Using chronic care methods to treat smoking cessation COPD

March 10, 2014

Why taking a chronic care approach to smoking cessation is an effective way to battle the third leading cause of death in the United States

When conveying the severity of nicotine addiction, Elyse Carroll likes to tell the story of a former patient who, five days after coming off a ventilator and nearly dying, snuck outside the hospital doors, found a cigarette butt on the ground, lit it up, and smoked it. It takes 4 seconds for nicotine to enter the bloodstream, and the negative health outcomes can be life long.

And while the challenges for patients in conquering the behavioral and physical addiction of smoking have been well documented, so too has its link to the third leading cause of death in the United States--chronic obstructive pulmonary disease (COPD). According to the COPD Foundation, the vast majority (90%) of people with COPD have smoked. COPD most often occurs in people 40 years of age and older who have a history of smoking.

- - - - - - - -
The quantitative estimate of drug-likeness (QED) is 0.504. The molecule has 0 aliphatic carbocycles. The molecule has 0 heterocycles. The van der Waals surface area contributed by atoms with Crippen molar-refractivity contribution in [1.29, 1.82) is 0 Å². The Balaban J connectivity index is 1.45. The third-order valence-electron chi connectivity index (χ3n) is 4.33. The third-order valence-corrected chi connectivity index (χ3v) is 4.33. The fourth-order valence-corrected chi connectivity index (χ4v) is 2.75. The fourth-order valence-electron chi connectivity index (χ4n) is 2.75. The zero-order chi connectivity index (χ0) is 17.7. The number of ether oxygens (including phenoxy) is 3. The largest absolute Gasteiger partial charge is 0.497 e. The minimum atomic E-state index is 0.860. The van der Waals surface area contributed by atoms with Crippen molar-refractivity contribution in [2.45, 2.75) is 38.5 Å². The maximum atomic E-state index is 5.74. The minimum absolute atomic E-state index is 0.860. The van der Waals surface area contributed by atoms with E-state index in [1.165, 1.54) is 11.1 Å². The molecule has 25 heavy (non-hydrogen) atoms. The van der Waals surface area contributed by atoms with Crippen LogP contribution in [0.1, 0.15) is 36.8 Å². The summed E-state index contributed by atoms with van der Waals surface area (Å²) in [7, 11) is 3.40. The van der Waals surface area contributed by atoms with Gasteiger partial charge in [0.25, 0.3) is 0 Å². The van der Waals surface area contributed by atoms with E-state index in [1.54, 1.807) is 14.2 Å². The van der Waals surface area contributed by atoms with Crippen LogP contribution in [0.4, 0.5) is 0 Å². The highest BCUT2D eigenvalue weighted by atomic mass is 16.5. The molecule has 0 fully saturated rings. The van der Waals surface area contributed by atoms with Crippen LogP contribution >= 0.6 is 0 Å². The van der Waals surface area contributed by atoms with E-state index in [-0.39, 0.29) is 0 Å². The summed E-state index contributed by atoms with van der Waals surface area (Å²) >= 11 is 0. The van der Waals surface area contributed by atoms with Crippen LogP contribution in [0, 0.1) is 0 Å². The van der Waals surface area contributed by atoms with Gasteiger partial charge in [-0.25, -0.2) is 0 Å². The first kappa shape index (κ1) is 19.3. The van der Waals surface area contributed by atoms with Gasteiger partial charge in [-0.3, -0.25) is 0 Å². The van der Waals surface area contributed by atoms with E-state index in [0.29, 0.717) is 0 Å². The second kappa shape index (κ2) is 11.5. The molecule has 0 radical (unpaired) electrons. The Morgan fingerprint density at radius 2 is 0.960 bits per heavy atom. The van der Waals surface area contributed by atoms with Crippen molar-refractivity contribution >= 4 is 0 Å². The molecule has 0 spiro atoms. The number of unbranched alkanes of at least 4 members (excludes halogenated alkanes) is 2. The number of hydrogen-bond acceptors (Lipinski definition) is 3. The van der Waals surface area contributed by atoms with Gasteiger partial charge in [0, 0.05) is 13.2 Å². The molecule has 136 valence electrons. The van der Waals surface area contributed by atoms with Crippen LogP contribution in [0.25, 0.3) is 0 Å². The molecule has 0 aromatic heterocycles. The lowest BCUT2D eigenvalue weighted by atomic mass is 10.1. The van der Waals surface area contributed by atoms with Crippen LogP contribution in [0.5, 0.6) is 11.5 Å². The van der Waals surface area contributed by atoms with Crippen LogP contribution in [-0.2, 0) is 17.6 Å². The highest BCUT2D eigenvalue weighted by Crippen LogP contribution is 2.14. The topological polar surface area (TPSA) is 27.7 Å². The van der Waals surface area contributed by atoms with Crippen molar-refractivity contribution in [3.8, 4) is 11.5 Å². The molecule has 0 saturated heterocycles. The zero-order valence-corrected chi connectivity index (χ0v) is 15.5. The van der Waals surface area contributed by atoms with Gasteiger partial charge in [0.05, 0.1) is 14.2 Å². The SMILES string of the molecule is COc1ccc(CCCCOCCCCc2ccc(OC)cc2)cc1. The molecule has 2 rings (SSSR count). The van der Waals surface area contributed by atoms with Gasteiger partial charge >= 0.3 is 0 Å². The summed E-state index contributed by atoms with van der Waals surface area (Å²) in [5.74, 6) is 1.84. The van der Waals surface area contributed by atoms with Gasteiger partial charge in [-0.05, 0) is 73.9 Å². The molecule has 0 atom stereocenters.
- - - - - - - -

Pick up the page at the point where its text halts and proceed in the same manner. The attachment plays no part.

The National Institutes of Health says approximately 12 million adults in the United States are diagnosed with COPD, and 120,000 die from it each year. An additional 12 million are thought to have the condition but remain undiagnosed. An estimated $37 billion is spent in the U.S. annually treating COPD, which is an umbrella term for lung diseases including emphysema, chronic bronchitis, refractory asthma, and some forms of bronchiectasis.

Exacerbating the issue, says Carroll, a respiratory disease manager at Hospital for Special Care in New Britain, Connecticut, is the fact that the presence of COPD can actually make it harder to quit smoking.

“Just think about when you have COPD and you can’t breathe,” Carroll explained. “When you can’t breathe, that causes you anxiety and stress. What’s a trigger to smoke? Anxiety and stress. One of the symptoms of their chronic disease is one of their triggers.”

Because of its cost to society and the healthcare system overall, COPD is increasingly included in payer pay-for-performance programs that reward physicians for improved outcomes. Because of the association between smoking and COPD, efforts to reduce COPD rates and improve outcomes for those already diagnosed must include smoking cessation programs. And researchers have found that treating smoking like a chronic disease is the most effective way to confront tobacco dependence and reduce the risks of COPD.

Benefits of a chronic disease approach